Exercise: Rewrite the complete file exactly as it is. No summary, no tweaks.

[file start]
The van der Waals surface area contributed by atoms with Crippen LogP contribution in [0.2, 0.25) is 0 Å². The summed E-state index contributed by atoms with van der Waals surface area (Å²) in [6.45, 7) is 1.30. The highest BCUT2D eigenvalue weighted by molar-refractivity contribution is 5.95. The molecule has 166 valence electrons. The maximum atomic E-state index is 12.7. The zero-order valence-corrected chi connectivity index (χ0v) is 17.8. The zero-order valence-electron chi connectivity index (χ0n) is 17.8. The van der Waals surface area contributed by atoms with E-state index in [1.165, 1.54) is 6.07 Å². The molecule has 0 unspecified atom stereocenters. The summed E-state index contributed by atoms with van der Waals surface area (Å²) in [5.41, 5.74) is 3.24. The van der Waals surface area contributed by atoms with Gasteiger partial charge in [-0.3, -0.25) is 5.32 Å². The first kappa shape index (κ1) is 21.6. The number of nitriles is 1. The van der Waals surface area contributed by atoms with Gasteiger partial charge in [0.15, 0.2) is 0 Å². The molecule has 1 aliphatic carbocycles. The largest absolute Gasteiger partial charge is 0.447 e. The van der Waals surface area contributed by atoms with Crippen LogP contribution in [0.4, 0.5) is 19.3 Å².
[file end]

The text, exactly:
The van der Waals surface area contributed by atoms with Crippen LogP contribution in [0.2, 0.25) is 0 Å². The summed E-state index contributed by atoms with van der Waals surface area (Å²) in [6.45, 7) is 1.30. The highest BCUT2D eigenvalue weighted by molar-refractivity contribution is 5.95. The molecule has 166 valence electrons. The maximum atomic E-state index is 12.7. The zero-order valence-corrected chi connectivity index (χ0v) is 17.8. The zero-order valence-electron chi connectivity index (χ0n) is 17.8. The van der Waals surface area contributed by atoms with E-state index in [1.165, 1.54) is 6.07 Å². The molecule has 0 unspecified atom stereocenters. The summed E-state index contributed by atoms with van der Waals surface area (Å²) in [5.41, 5.74) is 3.24. The van der Waals surface area contributed by atoms with Gasteiger partial charge in [-0.3, -0.25) is 5.32 Å². The first kappa shape index (κ1) is 21.6. The number of nitriles is 1. The van der Waals surface area contributed by atoms with Gasteiger partial charge in [0.15, 0.2) is 0 Å². The molecule has 1 aliphatic carbocycles. The largest absolute Gasteiger partial charge is 0.447 e. The van der Waals surface area contributed by atoms with Crippen LogP contribution in [0.4, 0.5) is 19.3 Å².